English sparkling wine maker Chapel Down is proceeding with plans to move its production to a new site, after planning permission was granted by the local council.

Based in south-east England, the publicly-listed company applied to move site to Highland Court Farm in Canterbury, Kent back in November last year.

Canterbury’s city council’s planning committee approved Chapel Down’s proposals, provided the company begins work on the new winery in the next three years.

“The development hereby permitted shall be begun before the expiration of three years from the date of this permission,” documents seen by Just Drinks read.

The new facility is set to cover over 26 acres of land and will allow Chapel Down to significantly increase production to 9m bottles by 2032, compared to the 1.5m produced in 2021.

Andrew Carter, CEO of Chapel Down, commented: “We are delighted that the planning application for a new purpose-built wine hub in Canterbury Business Park has been approved. This development will have a significant positive impact on the local economy, creating jobs, increasing local spending and placing Canterbury at the heart of the country’s burgeoning wine industry.

How well do you really know your competitors?

Access the most comprehensive Company Profiles on the market, powered by GlobalData. Save hours of research. Gain competitive edge.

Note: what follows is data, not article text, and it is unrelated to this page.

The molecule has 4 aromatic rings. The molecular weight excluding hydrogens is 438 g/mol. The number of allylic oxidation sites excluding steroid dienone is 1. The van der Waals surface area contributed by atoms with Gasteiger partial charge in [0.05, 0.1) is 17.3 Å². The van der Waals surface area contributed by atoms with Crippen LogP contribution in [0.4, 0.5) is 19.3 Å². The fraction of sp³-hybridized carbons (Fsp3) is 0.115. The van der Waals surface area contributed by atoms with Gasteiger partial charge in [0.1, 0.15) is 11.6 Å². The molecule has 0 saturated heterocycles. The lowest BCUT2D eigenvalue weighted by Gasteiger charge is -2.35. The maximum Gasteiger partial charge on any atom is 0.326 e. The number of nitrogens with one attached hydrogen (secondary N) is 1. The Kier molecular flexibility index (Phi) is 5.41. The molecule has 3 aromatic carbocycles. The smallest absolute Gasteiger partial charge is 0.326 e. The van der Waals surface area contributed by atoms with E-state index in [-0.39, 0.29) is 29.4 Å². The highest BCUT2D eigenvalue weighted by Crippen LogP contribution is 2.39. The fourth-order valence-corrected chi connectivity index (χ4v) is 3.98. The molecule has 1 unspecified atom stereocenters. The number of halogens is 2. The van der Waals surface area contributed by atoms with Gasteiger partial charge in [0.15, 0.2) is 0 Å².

Company Profile – free sample

Thank you!

Your download email will arrive shortly

Not ready to buy yet? Download a free sample

We are confident about the unique quality of our Company Profiles. However, we want you to make the most beneficial decision for your business, so we offer a free sample that you can download by submitting the below form

By GlobalData

“Following this successful planning outcome, we look forward to working with all of our stakeholders to deliver the next stage of this project, which will underpin our long-term growth plans.”

In November, Chapel Down said it expected the project to cost £20-30m ($21.7-32.6m). Just Drinks has asked the winery for updated cost figures and details of when the company expects construction to start and finish.

Josh Donaghay-Spire, operations director and head winemaker of Chapel Down, added: “We believe that the creation of this state-of-the-art hub for wine production will further burnish Canterbury’s credentials as England’s own sparkling wine capital, and Chapel Down’s status as England’s leading and largest winemaker.”

In the 12 months leading up to 31 December 2022, Chapel Down reported a net sales revenue of £15.6m ($19.43m), with operating profit up 51% to £1.7m.